Of these, (3) gets the most tedious. I could see going through the routine once to show how it’s done, but they kill, like, four whales before Moby Dick even makes an appearance, and it’s the same every time. (1) is often tedious, and I admit that near the end I skimmed/skipped a few of these chapters (which are usually a page long, so don’t start hyperventilating about how I didn’t really “read” a 470 page book because I couldn’t take all of the yardarm parts). There are some nice descriptions, such as the one about “brit,” but after a point the obsessiveness of Melville’s descriptions just grates. I generally don’t like the sort of book that tries to include every single fact about its subject, no matter how tedious or unnecessary they are. After a certain point, it’s less about serving the story and more about the writer’s own obsessions, which most aren’t going to care as much about as he does by definition. I could tell what the intent of their inclusion was, but really it just felt like Melville couldn’t stop writing about all this stuff, and maybe he should have. (2) includes the more notable incidents, in particular the Town-Ho‘s story, a crazy story-within-a-story about a failed mutiny and the mutineer’s revenge that produced the only real suspense in the entire novel. That’s the problem when your book has such a famous ending! But the Town-Ho‘s story is a really great story, which has many of the same themes and ideas as the novel at large, but it’s short, intense, and a little bit crazy. I kind of wanted to read that novel right then.
The book is most famous for the Ahab-chasing-the-whale part, which makes up approximately the last 6% of the book. It’s great, every bit as epic and thrilling as it should be. But it’s a very small part of the novel, certainly smaller than the discussions of whale anatomy and yardarms. Ahab is actually more of a cipher than I thought he would be–my expectation was that the book would be about his struggle, the good man he used to be versus the vengeance-minded nut he became when he lost the leg (which happens three other times in the book, by the way, a prime example of symbolism overkill). But it’s not, really. There’s no conflict, just a single-minded desire for vengeance regardless of cost. It’s simpler psychologically, though perhaps less rich. It’s hard to get a sense of who Ahab was before the whale chomp, the book doesn’t really provide much of a sense of it. I suppose he was just a normal person, and despite his fits he still gets his crew to follow him. The elastic nature of Ahab’s insanity is one of the book’s great achievements, he’s able to pull himself together when he needs to keep his crew in line, but when alone he raves feverishly and constantly checks and rechecks his maps and calculations to find his whale. The book explicitly says Ahab has lost his sanity over the whale, and that’s good enough for me. It’s a good portrayal of madness.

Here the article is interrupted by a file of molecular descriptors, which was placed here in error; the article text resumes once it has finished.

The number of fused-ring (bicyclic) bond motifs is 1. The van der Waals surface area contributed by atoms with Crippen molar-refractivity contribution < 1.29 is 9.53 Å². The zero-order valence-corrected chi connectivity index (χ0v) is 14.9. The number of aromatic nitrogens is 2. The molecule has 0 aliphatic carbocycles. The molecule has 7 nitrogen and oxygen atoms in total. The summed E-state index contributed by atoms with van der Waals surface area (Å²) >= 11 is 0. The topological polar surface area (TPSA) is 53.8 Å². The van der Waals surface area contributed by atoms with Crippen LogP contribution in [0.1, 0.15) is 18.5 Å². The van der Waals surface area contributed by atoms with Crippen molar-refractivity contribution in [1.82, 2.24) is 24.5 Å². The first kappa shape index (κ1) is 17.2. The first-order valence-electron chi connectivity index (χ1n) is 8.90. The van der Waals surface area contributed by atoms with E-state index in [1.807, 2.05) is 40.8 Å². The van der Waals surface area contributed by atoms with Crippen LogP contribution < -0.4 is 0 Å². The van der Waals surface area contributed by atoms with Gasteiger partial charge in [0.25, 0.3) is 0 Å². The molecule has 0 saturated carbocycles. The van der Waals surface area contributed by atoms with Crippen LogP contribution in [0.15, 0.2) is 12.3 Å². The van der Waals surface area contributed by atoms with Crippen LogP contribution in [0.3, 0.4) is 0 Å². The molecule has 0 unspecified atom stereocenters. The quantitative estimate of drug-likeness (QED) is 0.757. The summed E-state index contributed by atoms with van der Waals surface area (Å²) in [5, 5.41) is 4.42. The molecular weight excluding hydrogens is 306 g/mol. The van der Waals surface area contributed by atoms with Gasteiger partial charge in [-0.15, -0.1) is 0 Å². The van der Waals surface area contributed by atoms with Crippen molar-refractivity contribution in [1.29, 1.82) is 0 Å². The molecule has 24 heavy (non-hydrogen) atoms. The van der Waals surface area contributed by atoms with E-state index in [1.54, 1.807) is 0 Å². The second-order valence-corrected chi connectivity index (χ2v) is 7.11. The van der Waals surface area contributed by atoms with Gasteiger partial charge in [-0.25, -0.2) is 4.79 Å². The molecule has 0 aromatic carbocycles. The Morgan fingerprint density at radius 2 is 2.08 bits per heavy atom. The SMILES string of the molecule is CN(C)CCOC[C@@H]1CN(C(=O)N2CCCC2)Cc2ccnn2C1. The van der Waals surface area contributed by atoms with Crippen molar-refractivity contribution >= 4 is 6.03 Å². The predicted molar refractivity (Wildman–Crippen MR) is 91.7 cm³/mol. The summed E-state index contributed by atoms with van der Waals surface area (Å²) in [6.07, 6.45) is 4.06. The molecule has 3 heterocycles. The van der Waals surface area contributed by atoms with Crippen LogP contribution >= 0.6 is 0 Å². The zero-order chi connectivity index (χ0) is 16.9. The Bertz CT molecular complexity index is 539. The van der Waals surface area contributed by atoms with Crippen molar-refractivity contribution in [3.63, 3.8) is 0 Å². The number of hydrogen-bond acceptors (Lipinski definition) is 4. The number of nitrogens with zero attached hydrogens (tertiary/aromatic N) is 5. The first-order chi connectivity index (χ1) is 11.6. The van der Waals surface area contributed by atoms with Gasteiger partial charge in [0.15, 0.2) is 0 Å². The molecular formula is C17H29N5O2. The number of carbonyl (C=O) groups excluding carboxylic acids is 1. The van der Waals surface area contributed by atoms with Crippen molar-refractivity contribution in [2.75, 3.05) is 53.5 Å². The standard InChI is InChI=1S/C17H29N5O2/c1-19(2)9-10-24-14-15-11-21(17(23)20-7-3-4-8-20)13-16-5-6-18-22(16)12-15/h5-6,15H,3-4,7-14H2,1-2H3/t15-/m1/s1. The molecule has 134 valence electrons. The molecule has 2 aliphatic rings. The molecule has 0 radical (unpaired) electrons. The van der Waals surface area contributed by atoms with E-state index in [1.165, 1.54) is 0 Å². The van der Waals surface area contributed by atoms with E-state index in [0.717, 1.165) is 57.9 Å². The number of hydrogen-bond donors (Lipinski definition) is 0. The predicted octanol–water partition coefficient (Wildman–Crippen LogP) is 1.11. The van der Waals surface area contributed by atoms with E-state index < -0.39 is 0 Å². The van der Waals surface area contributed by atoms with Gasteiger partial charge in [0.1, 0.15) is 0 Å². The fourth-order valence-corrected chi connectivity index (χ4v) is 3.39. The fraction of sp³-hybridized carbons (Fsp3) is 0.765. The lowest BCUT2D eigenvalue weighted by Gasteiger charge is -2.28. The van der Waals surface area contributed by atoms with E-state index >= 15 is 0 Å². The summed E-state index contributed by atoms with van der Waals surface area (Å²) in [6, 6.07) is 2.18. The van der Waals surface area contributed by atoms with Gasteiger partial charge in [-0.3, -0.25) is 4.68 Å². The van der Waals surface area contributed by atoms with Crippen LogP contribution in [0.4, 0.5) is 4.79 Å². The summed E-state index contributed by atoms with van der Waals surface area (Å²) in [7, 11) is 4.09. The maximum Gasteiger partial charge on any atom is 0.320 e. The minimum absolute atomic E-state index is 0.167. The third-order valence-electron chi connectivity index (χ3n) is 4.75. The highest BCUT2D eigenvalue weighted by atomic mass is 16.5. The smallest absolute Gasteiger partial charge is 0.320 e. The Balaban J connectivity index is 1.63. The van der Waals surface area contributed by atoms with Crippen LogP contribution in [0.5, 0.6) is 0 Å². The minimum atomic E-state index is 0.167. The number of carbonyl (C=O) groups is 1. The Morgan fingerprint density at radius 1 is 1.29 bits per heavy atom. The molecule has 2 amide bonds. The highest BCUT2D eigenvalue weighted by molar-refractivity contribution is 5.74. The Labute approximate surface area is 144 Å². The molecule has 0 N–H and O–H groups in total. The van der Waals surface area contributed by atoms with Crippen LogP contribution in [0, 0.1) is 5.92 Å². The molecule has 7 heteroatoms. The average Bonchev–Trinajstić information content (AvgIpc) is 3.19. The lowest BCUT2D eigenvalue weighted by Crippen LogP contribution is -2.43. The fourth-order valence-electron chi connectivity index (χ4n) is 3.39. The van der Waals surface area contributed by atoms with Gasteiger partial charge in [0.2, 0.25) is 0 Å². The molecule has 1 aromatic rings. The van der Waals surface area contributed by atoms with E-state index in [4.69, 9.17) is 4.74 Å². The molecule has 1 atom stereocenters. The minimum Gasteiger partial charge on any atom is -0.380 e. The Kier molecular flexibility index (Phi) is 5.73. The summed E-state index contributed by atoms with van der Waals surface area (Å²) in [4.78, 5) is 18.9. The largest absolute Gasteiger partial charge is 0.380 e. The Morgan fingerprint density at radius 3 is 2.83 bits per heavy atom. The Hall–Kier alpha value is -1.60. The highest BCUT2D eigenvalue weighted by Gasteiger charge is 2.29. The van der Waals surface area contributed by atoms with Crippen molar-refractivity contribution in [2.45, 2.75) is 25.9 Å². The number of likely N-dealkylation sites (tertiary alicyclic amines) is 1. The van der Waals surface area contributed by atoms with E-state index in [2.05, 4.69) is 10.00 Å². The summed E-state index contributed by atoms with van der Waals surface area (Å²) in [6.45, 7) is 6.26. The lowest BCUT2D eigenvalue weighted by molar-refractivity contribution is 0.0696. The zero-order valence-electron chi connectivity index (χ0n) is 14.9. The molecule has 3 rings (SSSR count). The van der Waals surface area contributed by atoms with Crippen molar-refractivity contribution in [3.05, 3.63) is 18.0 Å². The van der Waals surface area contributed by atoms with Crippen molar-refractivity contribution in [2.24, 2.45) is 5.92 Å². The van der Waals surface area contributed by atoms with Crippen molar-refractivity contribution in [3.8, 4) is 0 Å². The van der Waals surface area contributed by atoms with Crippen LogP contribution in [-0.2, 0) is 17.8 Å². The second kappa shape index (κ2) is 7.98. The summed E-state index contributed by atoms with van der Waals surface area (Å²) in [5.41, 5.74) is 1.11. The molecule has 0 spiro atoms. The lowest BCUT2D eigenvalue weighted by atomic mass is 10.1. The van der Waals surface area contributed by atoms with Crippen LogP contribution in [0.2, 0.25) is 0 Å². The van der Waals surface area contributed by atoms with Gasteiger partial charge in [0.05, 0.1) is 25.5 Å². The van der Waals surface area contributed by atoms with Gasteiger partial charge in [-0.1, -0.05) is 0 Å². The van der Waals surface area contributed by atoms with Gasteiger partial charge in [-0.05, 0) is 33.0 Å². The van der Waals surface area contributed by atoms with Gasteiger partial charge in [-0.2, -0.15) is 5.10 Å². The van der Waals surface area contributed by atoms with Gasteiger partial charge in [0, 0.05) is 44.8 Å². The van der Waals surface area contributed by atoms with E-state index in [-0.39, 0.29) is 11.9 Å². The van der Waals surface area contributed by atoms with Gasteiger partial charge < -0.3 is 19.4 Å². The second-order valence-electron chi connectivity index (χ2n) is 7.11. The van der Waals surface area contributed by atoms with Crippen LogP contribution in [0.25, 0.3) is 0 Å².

All in all, I think I’d recommend the book. I really hated a lot of the middle section, which surprised me since the utter tedium of it is definitely not part of the conventional wisdom of the book, at least not any that I’ve received, and makes me think that it’s not very widely read these days, since the public perception is not in line with what the book actually is (it’s probably more in line with the movies based on the book, which I would have to assume focus more on Ahab vs. whale and less on the peculiar customs of the sea). It’s a shame, because the brilliant parts are really brilliant, and the prose is of a quality not often seen these days. My ultimate take is that this book is the prototypical book that kids in high school are forced to read miserably, while their English teacher raves about the sentence structure and descriptions. It should not be taught, like, ever. Even though it’s a “classic” it’s definitely a flawed book, not always easy to just pick up and read. But the brilliance of the good stuff manages to overshadow the lousy bits. Read it for what it is, and you’ll get something out of it. Skimming the middle stuff is very much recommended (except for the Town-Ho part, which I would seriously read a whole novel about).
Next up: Main Street by Sinclair Lewis, a book that I don’t think anyone has actually read for approximately sixty years. I’m very excited.